Yesterday,while other families spent the day outdoors enjoying the soaring temperatures and sunshine followed by a festive display of fireworks, I spent it indoors doing something that gives me great pleasure.
Closets, drawers and cupboards that is.
I delight in giving things the toss to the donation bin or garbage bin, it doesn’t matter; the high I get is the same. Thankfully, my partner in life shares my need for clutter-free living. Some extol the comfort they feel in keeping playbills and movie stubs, bric-a-brac and dated magazines, first teeth and hair clippings. I simply can’t relate.
Years ago we moved house and before any piece of paper, item of clothing or page of a book was packed, it had to pass muster. Do I really need this? Do I really want this? Have I looked at/used/wore/thought about it the past year? The past two years?
I held up a stack of my wedding programs. Toss. The pale blue cardstock littered the recycle bin save for one. A small shoebox overflowing with cards and letters was given the once over before dumping much of its contents in with the programs. I have saved a few items: baptismal outfits and meaningful, heart-felt cards and pictures (rarely get rejected), but for the most part, rightly or wrongly, I like to attach my emotions to people and memories and not to stuff.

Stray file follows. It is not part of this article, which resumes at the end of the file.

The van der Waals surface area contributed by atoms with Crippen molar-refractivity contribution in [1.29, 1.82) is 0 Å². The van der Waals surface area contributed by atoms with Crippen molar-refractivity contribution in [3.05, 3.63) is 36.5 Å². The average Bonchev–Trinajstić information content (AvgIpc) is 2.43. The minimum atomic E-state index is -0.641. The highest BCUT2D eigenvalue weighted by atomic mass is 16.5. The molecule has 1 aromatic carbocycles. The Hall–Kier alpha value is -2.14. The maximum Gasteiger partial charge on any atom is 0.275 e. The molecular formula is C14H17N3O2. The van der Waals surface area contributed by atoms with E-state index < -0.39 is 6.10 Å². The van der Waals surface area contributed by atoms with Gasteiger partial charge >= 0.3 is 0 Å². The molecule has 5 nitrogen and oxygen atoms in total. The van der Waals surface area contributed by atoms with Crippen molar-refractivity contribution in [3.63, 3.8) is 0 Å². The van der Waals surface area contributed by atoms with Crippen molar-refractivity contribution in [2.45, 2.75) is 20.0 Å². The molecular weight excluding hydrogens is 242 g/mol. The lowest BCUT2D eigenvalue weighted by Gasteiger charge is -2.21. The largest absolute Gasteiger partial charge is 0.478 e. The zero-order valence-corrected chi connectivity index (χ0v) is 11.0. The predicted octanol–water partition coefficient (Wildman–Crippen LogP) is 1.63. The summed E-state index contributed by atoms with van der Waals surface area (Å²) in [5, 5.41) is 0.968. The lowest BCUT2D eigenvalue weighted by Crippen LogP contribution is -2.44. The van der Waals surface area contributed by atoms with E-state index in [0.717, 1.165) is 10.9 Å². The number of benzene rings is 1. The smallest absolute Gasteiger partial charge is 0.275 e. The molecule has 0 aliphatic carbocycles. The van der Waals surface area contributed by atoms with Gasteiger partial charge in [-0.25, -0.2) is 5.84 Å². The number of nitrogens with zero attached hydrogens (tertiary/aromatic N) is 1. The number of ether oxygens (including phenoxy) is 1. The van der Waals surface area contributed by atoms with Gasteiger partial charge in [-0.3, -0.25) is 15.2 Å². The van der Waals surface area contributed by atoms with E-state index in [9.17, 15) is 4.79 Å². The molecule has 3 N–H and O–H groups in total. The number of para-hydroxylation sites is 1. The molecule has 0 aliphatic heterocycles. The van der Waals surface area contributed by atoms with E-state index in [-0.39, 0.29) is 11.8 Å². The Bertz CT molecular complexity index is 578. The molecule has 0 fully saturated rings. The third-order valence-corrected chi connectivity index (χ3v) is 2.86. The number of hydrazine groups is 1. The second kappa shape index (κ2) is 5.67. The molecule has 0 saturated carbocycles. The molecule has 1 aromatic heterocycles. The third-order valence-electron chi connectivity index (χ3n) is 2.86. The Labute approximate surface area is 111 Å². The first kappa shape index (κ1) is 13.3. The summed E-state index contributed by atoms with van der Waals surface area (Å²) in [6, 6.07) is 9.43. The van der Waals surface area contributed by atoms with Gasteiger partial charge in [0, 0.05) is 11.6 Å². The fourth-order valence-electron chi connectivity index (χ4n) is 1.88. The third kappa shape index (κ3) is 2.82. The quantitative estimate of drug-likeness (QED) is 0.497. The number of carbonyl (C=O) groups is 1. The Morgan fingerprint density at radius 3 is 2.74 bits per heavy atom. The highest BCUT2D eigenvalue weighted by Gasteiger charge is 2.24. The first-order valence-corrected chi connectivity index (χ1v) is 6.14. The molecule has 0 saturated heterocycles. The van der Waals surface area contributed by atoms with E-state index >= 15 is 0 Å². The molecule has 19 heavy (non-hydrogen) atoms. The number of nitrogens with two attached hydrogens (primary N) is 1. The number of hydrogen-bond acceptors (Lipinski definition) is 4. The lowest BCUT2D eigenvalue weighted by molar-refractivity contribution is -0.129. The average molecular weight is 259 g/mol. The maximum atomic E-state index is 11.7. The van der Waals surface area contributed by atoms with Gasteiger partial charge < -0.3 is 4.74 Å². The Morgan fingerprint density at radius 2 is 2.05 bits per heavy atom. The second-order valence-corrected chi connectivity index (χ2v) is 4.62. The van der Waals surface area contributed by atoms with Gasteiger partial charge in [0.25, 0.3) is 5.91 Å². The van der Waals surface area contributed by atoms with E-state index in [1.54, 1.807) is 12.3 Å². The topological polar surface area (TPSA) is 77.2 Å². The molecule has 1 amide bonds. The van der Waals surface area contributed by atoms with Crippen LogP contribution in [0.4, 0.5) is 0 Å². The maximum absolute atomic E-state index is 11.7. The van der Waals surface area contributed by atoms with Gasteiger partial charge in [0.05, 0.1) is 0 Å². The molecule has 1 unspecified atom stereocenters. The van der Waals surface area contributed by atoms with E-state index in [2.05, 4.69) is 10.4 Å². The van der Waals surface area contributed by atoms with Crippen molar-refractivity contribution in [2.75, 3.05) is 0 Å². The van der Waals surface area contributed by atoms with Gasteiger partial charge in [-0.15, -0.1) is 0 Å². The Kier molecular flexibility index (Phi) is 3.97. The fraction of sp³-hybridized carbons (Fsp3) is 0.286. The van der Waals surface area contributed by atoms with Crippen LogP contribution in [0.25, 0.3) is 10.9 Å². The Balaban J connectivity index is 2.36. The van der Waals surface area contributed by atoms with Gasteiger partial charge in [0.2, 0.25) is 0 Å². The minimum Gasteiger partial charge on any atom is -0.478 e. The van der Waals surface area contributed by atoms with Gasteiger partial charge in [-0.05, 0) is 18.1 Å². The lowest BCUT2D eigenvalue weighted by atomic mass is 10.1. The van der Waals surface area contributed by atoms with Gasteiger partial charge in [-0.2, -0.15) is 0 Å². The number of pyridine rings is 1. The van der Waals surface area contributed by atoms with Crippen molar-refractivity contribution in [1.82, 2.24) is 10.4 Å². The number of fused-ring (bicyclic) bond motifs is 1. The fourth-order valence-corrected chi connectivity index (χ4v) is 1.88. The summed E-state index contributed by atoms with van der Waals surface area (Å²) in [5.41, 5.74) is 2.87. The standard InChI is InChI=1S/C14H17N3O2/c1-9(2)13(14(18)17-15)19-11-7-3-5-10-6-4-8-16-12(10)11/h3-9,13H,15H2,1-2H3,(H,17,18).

I am not a complete Scrooge. I do own things that I care deeply about. Our champagne flutes that I carried around Europe on my back come to mind. Recently there was a casualty and our set of 6 diminished to the odd number of 5. My husband and I both looked at the cracked glass, and for a minute there was a moment we wished we could turn back the clock and be just a bit more careful, but it was short lived and I mitigated the blues by toasting the fun times we’d had with that glass.
The pottery my boys made, the hand-knitted blankets and sweaters, and my grandmother’s ring are among the material things that I own and would be sad to lose because they are truly irreplaceable. I like to think that I have a carefully curated collection of material items from books to clothing that won’t burden my sons too terribly when I die.
I don’t expect the boys to keep much, and I’ve made the task an easy one. Just like my mother and grandmothers (all extremely Spartan women), I have little to bequeath.
But if I am to tell the tale of our family’s history through one object, it is one that is explicitly off-hands to curious, little fingers. It is the cake topper that adorned my grandparents’ wedding cake 67 years ago.
The bride and groom are stoic, with linked arms and pursed expressions, as if knowing that marriage and the years ahead are not made of taffeta and butter cream.
This small, ceramic figurine serves as a reminder of the long marriages that make up my family’s tree. Certainly they weren’t marriages without flaws and struggle. Certainly they weren’t marriages that were perfect or even near to, but certainly they were marriages built on something to last decades and serve as the foundation for a generous number of descendants.
When the time comes, many years from now, for my family tree to add branches, I will carefully pass the bride and groom down to my boys to serve as a symbol of unity, commitment and yup, hard work.